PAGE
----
Adam takes a look at Arrow Video’s Blu-Ray release of Dario Argento’s second film The Cat ‘O Nine Tails starring Karl Malden and James Franciscus.
Everything about Argento’s The Cat O’ Nine Tails, the second film, shows improvement over his much-loved The Bird with the Crystal Plumage, his directorial debut. Though similar elements do shine through, anyone who thinks the director is copying himself just isn’t looking hard enough. The Cat O’ Nine Tales is Argento at his very best; lean, economical and straight ahead. His direction is without the sort of nightmarish imagery and dream logic that would play out (or plague in many instances) his work Post-Suspiria.
Blind ex-Reporter Cookie (Malden) makes his living by making Crossword Puzzles hears something that piques his interest about blackmail while walking with his young ward. After a report in the paper that confirms his suspicion that foul play is afoot, Cookie finds Carlo Giordani (Franciscus), the beat reporter on the case. The two together with the aid of Cookie’s ward Lori (Cinzia De Carolis) begin to attempt the murders of scientists that may be connected to something greater.
Argento is still playing with the Poliziotteschi conventions not yet having gone fully into Giallo yet. It’s the combination and balance that creates such a compelling and fascinating watch. The director understands the mystery at the center of the film is perfectly suited for the hybrid he’s playing with. Here the mystery matters as much as the kills. The story is fuller, richer and more accomplished for this balance.
The film is aided greatly by the casting of Karl Malden and James Franciscus as Report Duo that begins to solve the mystery of who, and why of the murders of the Researchers on the cusp of some truly (at the time) forward thinking and controversial discoveries. Malden is fantastic as Cookie. The actor seems to be invigorated by working with Argento in a such a different role. Rare did Malden get a chance to play the hero and it perfectly suits him. Franciscus is good as the reporter that was obviously modeled after Robert Redford in All the President’s Men.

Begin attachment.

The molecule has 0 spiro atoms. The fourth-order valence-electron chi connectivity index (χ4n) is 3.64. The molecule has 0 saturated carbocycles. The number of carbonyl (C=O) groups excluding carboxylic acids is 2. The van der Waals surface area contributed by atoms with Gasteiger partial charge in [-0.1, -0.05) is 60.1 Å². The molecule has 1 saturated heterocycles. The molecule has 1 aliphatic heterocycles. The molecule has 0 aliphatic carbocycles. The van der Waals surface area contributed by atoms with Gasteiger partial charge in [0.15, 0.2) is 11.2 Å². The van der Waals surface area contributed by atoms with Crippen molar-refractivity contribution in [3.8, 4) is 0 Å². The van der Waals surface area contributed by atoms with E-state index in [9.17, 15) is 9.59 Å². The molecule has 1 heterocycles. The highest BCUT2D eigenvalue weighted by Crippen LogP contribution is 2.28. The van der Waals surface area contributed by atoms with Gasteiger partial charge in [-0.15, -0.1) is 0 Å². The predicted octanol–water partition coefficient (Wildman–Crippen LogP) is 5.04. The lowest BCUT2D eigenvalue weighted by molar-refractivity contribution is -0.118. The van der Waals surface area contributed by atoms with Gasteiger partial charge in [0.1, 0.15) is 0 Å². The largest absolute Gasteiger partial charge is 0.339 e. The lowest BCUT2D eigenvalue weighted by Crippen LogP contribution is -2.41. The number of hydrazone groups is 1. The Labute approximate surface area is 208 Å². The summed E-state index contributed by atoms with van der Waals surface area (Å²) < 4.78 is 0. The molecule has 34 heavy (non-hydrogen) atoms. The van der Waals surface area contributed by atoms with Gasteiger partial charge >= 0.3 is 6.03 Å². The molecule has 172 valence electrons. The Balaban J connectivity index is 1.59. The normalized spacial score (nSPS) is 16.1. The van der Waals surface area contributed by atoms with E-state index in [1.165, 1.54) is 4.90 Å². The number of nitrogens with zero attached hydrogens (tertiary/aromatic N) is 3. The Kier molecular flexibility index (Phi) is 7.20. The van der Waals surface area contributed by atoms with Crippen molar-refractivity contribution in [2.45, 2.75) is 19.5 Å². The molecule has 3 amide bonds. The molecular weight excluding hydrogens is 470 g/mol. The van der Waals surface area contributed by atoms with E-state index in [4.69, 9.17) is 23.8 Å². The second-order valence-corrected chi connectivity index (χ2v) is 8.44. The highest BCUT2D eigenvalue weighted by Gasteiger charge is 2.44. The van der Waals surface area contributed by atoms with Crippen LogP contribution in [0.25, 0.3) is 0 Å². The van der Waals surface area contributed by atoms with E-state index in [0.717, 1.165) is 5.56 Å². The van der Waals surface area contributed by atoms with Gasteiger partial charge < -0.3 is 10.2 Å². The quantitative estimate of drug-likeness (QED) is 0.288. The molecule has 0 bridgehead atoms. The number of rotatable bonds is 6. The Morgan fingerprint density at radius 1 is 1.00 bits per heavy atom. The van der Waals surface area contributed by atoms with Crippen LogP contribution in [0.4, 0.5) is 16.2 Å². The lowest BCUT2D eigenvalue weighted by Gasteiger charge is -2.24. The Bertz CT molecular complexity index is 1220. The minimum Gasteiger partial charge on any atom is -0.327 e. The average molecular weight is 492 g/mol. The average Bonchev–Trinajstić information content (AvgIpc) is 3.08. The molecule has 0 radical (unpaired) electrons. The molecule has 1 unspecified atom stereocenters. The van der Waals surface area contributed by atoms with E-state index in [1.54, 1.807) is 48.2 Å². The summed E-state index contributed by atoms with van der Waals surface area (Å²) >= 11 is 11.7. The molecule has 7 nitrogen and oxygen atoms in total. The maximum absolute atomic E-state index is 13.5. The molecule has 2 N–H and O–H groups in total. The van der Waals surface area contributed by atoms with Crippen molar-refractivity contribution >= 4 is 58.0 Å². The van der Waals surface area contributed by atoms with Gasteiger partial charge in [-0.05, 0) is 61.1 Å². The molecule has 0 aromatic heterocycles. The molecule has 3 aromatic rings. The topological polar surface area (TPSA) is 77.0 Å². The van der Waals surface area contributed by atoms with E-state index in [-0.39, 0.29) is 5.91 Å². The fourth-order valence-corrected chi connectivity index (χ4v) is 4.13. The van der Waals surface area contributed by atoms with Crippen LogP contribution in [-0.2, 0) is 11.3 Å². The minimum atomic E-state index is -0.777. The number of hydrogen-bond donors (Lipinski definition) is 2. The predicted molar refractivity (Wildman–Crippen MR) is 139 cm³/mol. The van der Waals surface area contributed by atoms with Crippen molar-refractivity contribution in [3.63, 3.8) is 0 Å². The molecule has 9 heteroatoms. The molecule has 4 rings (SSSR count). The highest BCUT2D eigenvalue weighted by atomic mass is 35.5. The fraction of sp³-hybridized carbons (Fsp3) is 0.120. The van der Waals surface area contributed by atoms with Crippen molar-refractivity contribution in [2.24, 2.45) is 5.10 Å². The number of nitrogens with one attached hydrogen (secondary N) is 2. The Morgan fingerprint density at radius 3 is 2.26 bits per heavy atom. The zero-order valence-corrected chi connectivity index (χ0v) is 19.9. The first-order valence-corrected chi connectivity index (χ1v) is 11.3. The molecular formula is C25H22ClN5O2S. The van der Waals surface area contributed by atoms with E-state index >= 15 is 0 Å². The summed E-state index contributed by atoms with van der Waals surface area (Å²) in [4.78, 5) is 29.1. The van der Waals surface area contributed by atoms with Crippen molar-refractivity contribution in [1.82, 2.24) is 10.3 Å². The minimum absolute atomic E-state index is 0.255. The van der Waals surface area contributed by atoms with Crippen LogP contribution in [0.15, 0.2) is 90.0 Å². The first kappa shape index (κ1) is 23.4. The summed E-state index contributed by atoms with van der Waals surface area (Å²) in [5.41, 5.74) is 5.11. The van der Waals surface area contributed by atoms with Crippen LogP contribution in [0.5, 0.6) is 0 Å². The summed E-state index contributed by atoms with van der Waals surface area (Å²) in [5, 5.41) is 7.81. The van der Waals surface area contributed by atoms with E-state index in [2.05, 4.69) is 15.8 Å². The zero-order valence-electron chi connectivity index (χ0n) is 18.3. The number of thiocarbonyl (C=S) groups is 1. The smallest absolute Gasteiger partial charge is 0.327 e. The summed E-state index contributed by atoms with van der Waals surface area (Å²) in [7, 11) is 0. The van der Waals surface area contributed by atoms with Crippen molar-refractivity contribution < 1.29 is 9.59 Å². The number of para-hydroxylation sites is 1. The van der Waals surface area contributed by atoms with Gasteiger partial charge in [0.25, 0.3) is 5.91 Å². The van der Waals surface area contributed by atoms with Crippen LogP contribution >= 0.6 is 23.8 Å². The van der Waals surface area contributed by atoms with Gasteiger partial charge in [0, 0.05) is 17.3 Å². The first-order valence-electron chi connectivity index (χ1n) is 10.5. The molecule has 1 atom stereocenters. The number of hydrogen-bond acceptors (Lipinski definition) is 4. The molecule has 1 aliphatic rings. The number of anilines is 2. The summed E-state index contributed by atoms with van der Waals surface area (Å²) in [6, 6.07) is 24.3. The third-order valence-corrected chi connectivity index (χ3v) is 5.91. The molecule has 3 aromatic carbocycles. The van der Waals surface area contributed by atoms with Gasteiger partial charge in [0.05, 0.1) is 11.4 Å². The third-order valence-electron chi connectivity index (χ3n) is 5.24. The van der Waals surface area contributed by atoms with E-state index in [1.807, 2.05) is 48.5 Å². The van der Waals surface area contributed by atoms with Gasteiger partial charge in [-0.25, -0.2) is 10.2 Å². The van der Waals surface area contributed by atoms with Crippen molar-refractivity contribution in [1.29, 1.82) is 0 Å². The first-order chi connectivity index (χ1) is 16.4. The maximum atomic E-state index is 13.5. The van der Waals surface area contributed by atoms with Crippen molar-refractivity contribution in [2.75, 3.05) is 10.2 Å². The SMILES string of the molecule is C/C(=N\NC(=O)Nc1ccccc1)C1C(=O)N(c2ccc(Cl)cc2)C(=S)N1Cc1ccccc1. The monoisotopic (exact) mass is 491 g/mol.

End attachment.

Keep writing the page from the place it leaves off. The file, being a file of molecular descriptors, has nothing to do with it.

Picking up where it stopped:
How Argento wraps up the movie is masterful and truly a great piece of cinema that will have one at the edge of their seat the last twenty minutes. Part of the film’s brilliance is an audience is never sure how it will all end. The Cat O’ Nine Tails is great filmmaking from start to finish.
The brand new 4K restoration of the film from the original camera negative is nothing short of stunning. Arrow continues to push great transfers out into the world. The sharp transfer beautifully renders the deep blacks of the image.
They include the following;
- New audio commentary by critics Alan Jones and Kim Newman
- Nine Lives – an interview with Dario Argento
- The Writer O’ Many Tales – an interview with co-writer Dardano Sacchetti
- Child Star – an interview with Cinzia De Carolis
- Giallo in Turin – an interview with Angelo Iacono
- The Original Ending
- Original Italian and international theatrical trailers
Nine Lives is a 15-minute interview with Dario Argento about the making of and his thoughts on The Cat O’ Nine Tails. It’s shocking that Argento does not have a lot of love for this film. The interview finds that he feels that it was “compromised” by a great many things. Some of which were its “American feel” and that he wasn’t able to use Vittorio Storaro as his cinematographer.
The Writer O’ Many Tales is a 35-minute interview with co-writer Dardano Sacchetti. This is the crown jewel of the special features. Sacchetti is exactly what you would expect and want from a writer from that era of Italian cinema. It’s a hilarious interview where some of the highlights are stealing Argento’s number from an actor’s “little black book” to Argento hiring him for what was initially an Easy Rider rip off to knowing James Joyce to Dario’s father (and producer of the film) attempting to con the young writer out of money. Sacchetti tells these stories with a sort of dry wit that makes these impossibly grand tales even better. Anyone that loves Italian cinema of the 60’s and 70’s, specifically genre cinema.
Child Star is an interview with Cinzia De Carolis but on the tester disc, I could not get to access the interview after several attempts it took me back to the Sacchetti interview. NOTE: After some research, I found that the Tester Disc issue has been resolved with the Production disc that.
Gaillo in Turin is a 15-minute interview with Angelo Iacono, Argento’s production manager for 16 years and 7 films. Iacono discusses his time with Argento and the production of The Cat O’ Nine Tails and specifically how they filmed the infamous Car Chase scene.
The Original Ending is essentially the script and production stills edited together to show what the original ending that Argento had wanted.
The Final Thought
Regardless of what Argento thinks of his own work, The Cat O’ Nine Tails remains one of the director’s best. Arrow Video has stacked this release with great special features and a beautiful transfer. Highest possible recommendations!